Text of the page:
I hate that the dreams I have during a crash are insanely weird.  I never remember the full story, just snippets.  From last night I remember being in a cooking competition, making “a trio of nachos”. There were appetizer ones that had individual corn chips lay neatly on a tray, each with a dab of tomato salsa and a sprinkle of cheese, grilled until just brown, then drizzled with an avocado sauce in a neat bottle.  There was also a heap of people who I haven’t seen in years, who I was sharing a house with – I think I was back at uni.  There was hiding from someone, in what looked like a storage room with glass windows and open metal shelves – like the ones you see on medical shows on TV.  Then I was at work, in some place I don’t recognise.  And the weirdest, hiding parts of a dead body.  I have no idea what that’s.

I hate that on these days I become so emotional.  The smallest thing sets of the tears.  I had one of most emotional work trips today driving through a small town where a murder occurred since I last drove through, past a road sign to another small town where out of control grass fires tore through homes earlier this week, past the fire fighters out washing down there truck after fighting those fires.  On a regular day these would have touched me but today I welled up.

I hate the way my brain seems to go on strike, the way it stops mid-sentence.   It reaches a point where it not only happens when I’m talking but even in my thoughts.  And if it doesn’t stop it goes off on tangents so often that I suddenly stop with no idea what I was supposed to be saying.  Trying to get back to the point is like treading water in my head…if I keep talking maybe I’ll remember the point and find my way back to it.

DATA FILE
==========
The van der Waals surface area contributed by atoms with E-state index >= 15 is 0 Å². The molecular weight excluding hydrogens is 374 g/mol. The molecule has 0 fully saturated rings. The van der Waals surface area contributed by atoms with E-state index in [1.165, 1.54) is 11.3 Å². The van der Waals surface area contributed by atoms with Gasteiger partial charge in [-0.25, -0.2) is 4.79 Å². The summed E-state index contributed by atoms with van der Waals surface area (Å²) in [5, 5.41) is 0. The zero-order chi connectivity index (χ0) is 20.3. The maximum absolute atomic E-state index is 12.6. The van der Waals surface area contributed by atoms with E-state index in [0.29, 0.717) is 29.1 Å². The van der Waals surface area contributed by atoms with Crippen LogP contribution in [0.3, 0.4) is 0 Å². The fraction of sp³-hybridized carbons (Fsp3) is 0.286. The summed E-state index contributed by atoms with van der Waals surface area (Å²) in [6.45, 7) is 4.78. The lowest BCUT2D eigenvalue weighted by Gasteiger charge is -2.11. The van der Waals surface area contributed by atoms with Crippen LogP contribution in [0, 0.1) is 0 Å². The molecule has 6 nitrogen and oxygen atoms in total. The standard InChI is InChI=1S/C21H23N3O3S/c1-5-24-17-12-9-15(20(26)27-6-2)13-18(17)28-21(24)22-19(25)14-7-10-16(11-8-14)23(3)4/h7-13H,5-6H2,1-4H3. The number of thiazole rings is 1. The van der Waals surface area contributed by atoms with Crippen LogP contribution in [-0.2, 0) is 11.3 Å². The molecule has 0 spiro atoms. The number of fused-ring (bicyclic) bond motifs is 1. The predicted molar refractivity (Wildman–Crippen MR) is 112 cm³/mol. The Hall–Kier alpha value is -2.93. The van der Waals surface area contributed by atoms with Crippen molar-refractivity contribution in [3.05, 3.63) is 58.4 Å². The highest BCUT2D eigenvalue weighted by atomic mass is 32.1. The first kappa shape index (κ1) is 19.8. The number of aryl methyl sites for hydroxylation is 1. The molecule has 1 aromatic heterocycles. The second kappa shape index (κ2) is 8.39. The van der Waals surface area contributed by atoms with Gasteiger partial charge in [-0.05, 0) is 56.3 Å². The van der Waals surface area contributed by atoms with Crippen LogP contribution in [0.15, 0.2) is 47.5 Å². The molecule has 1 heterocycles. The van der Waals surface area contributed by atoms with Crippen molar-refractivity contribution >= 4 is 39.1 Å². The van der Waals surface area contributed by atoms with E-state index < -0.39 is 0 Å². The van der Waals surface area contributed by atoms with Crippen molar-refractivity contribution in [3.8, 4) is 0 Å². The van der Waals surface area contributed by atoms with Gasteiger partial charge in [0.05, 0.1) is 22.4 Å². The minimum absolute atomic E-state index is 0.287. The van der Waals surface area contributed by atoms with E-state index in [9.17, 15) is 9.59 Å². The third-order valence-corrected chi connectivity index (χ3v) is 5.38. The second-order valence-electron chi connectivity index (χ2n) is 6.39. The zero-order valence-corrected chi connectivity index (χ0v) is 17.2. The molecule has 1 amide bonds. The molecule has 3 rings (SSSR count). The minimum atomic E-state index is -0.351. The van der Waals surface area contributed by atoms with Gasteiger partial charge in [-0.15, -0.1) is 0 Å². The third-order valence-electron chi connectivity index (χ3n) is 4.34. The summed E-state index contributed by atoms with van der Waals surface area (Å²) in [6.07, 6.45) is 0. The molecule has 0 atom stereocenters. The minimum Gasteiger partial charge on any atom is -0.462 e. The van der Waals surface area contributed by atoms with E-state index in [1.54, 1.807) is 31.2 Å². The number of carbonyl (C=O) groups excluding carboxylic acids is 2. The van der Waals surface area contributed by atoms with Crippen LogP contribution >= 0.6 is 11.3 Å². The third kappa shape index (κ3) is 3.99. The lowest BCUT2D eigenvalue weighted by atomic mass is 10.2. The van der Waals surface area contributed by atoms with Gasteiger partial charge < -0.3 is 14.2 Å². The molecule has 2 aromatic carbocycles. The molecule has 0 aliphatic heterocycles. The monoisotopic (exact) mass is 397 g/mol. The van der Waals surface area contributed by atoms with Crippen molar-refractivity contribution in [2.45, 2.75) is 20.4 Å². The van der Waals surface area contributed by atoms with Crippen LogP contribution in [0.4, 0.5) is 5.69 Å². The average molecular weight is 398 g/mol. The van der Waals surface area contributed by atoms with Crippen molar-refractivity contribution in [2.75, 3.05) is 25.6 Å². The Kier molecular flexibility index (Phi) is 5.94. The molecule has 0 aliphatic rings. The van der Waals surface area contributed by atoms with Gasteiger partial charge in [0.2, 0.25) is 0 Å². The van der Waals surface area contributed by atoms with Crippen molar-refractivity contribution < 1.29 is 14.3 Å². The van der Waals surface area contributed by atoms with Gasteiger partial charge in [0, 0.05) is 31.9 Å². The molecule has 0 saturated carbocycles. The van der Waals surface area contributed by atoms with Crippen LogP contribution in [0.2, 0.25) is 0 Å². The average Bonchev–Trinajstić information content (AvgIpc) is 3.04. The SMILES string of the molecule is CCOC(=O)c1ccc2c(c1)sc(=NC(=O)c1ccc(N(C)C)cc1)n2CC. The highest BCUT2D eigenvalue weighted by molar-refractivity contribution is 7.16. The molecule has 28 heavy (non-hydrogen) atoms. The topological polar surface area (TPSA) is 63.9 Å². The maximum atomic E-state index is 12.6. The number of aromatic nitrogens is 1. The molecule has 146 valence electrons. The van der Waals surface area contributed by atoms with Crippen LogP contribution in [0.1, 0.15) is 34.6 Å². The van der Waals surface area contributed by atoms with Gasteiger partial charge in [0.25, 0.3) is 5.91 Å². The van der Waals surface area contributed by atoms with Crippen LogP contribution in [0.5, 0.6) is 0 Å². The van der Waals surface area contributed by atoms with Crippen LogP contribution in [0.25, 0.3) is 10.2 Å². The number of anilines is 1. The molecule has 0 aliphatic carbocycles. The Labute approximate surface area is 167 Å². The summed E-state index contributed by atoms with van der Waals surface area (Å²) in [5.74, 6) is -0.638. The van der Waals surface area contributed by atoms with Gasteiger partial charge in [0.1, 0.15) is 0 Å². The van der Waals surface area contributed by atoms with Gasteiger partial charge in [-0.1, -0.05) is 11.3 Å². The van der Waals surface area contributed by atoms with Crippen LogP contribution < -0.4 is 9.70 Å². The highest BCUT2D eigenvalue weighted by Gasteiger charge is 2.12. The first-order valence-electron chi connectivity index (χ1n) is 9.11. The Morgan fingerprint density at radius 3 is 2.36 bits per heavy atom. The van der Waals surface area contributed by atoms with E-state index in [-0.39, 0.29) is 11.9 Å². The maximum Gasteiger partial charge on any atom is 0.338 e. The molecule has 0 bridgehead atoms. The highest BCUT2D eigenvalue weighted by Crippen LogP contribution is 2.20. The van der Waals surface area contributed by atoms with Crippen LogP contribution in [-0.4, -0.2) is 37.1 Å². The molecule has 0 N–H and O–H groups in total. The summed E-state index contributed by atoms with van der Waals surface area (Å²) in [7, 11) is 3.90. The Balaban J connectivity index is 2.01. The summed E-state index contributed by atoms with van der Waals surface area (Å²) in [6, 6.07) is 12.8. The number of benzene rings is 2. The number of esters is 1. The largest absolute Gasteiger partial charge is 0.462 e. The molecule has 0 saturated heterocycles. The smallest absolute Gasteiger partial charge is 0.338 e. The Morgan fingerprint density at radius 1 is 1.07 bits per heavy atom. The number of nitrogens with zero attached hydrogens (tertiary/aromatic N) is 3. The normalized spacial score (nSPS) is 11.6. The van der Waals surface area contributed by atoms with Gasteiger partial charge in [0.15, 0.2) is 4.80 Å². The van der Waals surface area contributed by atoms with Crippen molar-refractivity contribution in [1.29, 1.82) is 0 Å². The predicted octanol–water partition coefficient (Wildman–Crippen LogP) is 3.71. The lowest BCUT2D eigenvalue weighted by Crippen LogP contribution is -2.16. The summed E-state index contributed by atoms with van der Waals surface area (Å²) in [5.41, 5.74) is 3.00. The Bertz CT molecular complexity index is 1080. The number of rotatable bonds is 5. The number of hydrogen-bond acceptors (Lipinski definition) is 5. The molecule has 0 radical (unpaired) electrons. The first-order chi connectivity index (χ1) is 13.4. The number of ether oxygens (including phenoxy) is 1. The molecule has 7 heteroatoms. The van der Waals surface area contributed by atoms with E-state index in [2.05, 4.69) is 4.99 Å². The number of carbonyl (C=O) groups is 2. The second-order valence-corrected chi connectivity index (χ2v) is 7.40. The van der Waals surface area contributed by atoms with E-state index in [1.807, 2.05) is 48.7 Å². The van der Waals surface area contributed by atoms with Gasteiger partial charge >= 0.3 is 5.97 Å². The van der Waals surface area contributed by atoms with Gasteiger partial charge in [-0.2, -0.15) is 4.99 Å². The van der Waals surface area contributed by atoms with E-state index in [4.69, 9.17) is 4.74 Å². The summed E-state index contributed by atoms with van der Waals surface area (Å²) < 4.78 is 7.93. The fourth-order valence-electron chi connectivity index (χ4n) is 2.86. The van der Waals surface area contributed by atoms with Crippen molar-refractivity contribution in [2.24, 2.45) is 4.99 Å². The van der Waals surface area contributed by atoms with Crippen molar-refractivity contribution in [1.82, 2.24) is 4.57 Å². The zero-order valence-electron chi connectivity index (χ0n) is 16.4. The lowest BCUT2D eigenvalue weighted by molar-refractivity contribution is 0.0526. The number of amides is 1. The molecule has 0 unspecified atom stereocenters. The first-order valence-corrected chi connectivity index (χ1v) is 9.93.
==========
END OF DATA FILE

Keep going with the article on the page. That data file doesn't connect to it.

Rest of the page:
I hate that there is so much I need to do and knowing that it’s not going to happen.  Or if it does happen, I’m going to be in even worse shape.  I need to wash my car properly – it has moss growing in crevices because I keep giving in and taking it to a drive through car wash so it’s never properly clean, or dried.  I need to change the sheets on my bed, but making it will probably take me all day.  I need to make a heap of phone calls.  I need to restock my freezer. 

I hate that despite knowing that I need to do all of this I spend all spare time outside of work sitting on the couch, watching bad summer TV.  And that when I get back to work people ask what I did on my day off/weekend, because when I try to come up with something the best I can manage is “watch tv” or “not much” and they respond “oh that sounds so nice, I wish I could do that”. I don’t have the energy to do even the seemingly restful activities like sewing or writing or reading.  Sometimes even watching TV is too much. 

Most of all I hate how negative I become.  I’m sure I’m not like this on the good days.

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January 7, 2013

Posted in Uncategorized at 9:53 pm by Reva

This is a brilliant analogy explaining symptom management in chronic illness and the decisions we have to make just to get through the day, things we took for granted when we were well